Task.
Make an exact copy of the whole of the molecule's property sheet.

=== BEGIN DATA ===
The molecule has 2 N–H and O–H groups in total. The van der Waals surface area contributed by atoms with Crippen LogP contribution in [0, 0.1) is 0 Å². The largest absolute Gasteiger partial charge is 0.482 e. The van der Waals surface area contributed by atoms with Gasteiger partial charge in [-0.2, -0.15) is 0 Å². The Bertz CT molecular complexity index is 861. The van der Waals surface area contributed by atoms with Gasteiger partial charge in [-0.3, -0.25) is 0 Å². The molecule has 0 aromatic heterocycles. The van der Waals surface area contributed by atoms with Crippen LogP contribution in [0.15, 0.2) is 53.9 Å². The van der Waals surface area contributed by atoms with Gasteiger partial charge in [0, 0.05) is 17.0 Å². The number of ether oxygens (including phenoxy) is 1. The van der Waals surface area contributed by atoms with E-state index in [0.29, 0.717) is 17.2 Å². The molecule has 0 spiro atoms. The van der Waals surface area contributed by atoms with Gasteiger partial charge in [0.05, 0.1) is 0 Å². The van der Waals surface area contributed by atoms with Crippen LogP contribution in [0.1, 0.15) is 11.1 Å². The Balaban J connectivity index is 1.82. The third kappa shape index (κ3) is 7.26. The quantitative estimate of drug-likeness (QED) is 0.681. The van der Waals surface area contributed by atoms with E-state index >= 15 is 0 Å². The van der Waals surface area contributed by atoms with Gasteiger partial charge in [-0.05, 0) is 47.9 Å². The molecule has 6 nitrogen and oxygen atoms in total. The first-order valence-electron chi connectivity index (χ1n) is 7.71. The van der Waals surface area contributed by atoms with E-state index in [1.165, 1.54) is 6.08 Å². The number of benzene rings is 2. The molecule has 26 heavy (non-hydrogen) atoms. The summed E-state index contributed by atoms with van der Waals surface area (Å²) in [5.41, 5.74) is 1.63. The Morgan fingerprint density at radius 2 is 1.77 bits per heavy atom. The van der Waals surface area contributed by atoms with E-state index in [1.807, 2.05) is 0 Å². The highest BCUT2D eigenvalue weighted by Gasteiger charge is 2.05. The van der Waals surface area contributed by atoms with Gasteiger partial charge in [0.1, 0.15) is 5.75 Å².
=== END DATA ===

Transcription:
The molecule has 2 N–H and O–H groups in total. The van der Waals surface area contributed by atoms with Crippen LogP contribution in [0, 0.1) is 0 Å². The largest absolute Gasteiger partial charge is 0.482 e. The van der Waals surface area contributed by atoms with Gasteiger partial charge in [-0.2, -0.15) is 0 Å². The Bertz CT molecular complexity index is 861. The van der Waals surface area contributed by atoms with Gasteiger partial charge in [-0.3, -0.25) is 0 Å². The molecule has 0 aromatic heterocycles. The van der Waals surface area contributed by atoms with Crippen LogP contribution in [0.15, 0.2) is 53.9 Å². The van der Waals surface area contributed by atoms with Gasteiger partial charge in [0, 0.05) is 17.0 Å². The number of ether oxygens (including phenoxy) is 1. The van der Waals surface area contributed by atoms with E-state index in [0.29, 0.717) is 17.2 Å². The molecule has 0 spiro atoms. The van der Waals surface area contributed by atoms with Gasteiger partial charge in [0.05, 0.1) is 0 Å². The van der Waals surface area contributed by atoms with Crippen LogP contribution in [0.1, 0.15) is 11.1 Å². The Balaban J connectivity index is 1.82. The third kappa shape index (κ3) is 7.26. The quantitative estimate of drug-likeness (QED) is 0.681. The van der Waals surface area contributed by atoms with E-state index >= 15 is 0 Å². The van der Waals surface area contributed by atoms with Gasteiger partial charge in [-0.05, 0) is 47.9 Å². The molecule has 6 nitrogen and oxygen atoms in total. The first-order valence-electron chi connectivity index (χ1n) is 7.71. The van der Waals surface area contributed by atoms with E-state index in [1.165, 1.54) is 6.08 Å². The number of benzene rings is 2. The molecule has 26 heavy (non-hydrogen) atoms. The summed E-state index contributed by atoms with van der Waals surface area (Å²) in [5.41, 5.74) is 1.63. The Morgan fingerprint density at radius 2 is 1.77 bits per heavy atom. The van der Waals surface area contributed by atoms with E-state index in [1.807, 2.05) is 0 Å². The highest BCUT2D eigenvalue weighted by Gasteiger charge is 2.05. The van der Waals surface area contributed by atoms with Gasteiger partial charge in [0.1, 0.15) is 5.75 Å².